Virginia Tech Uses Crash Test Dummies In Assessing Injury Risk From Unmanned Aircraft
” Virginia Tech a longtime unmanned aircraft systems (UAS) researcher and home to one of the federal test sites for the technology, is using dummies to test the potential impact of drone crashes to humans.
According to a press release from the university, the research is key to eventually help enable drone flights over people.
“ The majority of applications would be much more effective if they weren’t restricted from operating over people, but you have to demonstrate that it can be done safely,” says Mark Blanks, director of the Mid-Atlantic Aviation Partnership (MAAP), which heads Virginia Tech’s UAS test site.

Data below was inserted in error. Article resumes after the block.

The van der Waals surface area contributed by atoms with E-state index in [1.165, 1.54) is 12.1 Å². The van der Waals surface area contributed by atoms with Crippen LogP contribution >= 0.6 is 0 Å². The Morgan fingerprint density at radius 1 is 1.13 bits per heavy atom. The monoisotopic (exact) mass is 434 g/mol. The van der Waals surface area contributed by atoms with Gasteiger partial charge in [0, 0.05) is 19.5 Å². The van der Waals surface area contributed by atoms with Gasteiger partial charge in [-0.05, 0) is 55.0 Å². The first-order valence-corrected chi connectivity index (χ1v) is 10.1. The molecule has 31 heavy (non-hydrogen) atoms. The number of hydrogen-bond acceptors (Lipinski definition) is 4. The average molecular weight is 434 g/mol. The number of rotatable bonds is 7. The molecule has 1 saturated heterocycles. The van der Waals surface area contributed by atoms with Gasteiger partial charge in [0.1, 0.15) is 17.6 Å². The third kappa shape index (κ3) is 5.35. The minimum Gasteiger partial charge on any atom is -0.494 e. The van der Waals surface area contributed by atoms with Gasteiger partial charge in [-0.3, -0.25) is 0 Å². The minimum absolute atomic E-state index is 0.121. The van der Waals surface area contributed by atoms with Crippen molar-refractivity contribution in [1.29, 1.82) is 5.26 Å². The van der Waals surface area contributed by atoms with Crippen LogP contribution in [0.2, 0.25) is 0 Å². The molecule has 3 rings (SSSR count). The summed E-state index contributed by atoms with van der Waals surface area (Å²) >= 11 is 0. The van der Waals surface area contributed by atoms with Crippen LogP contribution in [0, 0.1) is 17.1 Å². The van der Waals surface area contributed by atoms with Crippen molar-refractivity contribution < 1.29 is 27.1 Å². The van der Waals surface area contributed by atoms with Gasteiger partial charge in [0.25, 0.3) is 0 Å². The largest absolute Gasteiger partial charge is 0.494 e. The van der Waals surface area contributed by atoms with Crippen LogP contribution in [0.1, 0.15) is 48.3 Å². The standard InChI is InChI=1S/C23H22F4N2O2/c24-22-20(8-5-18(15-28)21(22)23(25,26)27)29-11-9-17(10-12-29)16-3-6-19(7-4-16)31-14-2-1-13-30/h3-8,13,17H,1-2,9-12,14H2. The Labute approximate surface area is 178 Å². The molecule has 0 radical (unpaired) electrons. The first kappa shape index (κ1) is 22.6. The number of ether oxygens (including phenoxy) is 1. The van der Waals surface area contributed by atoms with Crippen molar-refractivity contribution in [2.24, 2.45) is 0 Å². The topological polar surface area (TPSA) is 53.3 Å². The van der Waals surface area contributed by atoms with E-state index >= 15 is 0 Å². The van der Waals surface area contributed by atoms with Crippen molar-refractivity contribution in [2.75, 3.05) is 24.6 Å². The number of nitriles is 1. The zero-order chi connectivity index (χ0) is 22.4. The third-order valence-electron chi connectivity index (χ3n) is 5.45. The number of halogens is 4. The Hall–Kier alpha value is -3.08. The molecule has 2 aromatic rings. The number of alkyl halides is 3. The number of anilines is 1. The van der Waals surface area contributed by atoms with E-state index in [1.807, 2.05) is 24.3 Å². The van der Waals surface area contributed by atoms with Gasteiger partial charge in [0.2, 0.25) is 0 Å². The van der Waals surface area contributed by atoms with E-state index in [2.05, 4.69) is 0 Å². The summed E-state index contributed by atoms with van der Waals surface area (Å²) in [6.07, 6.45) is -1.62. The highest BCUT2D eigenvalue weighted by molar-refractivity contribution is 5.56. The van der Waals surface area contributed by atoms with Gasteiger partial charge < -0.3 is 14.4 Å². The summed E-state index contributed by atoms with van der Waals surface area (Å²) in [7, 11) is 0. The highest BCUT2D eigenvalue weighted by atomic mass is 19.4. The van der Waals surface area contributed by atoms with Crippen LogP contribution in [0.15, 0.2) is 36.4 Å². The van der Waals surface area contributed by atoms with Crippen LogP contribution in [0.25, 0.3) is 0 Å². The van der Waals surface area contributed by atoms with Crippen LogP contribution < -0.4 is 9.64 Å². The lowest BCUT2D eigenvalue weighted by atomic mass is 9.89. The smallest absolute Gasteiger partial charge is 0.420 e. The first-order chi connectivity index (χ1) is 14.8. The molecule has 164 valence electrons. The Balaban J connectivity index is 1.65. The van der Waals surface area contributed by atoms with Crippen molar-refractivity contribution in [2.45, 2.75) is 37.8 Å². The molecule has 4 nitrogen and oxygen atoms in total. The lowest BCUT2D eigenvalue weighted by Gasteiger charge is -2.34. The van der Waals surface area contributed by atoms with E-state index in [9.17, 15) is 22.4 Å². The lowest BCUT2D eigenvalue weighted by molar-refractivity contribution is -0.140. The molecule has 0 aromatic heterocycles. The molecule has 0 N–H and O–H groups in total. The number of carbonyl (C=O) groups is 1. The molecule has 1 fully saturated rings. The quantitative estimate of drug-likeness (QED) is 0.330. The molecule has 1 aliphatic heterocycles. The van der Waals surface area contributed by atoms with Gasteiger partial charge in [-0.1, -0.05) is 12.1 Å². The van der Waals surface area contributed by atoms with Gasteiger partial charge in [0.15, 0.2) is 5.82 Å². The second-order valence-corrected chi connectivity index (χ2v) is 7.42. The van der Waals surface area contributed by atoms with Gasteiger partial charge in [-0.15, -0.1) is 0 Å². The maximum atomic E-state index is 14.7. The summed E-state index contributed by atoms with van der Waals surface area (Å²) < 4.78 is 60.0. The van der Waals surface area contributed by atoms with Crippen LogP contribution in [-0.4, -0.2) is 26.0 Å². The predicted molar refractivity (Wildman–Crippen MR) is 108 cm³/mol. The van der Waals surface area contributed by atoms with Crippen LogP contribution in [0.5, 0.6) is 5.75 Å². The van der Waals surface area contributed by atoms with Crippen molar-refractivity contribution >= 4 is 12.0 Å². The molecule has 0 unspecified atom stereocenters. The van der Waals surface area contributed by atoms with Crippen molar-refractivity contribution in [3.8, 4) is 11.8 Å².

The Federal Aviation Administration (FAA) is currently working to develop regulations that could allow certain small UAS to fly over people (depending on their injury risk).”
” Determining what those risk thresholds should be – and how to evaluate the aircraft to ensure that they pass – will require experimental methods, Virginia Tech explains. The partnership is based at the school’s Institute for Critical Technology and Applied Science.
Leading the injury biomechanics side of the new research are Stefan Duma, an engineering professor and the interim director of the Institute for Critical Technology and Applied Science, and Steven Rowson, an assistant professor of biomedical engineering and mechanics at Virginia Tech’s College of Engineering.
Duma and Rowson have been developing experimental methods and specialized equipment for measuring and simulating head impacts and assessing injury risk in fields including automotive engineering, athletics and consumer products. Now, they’re extending their work to drones.”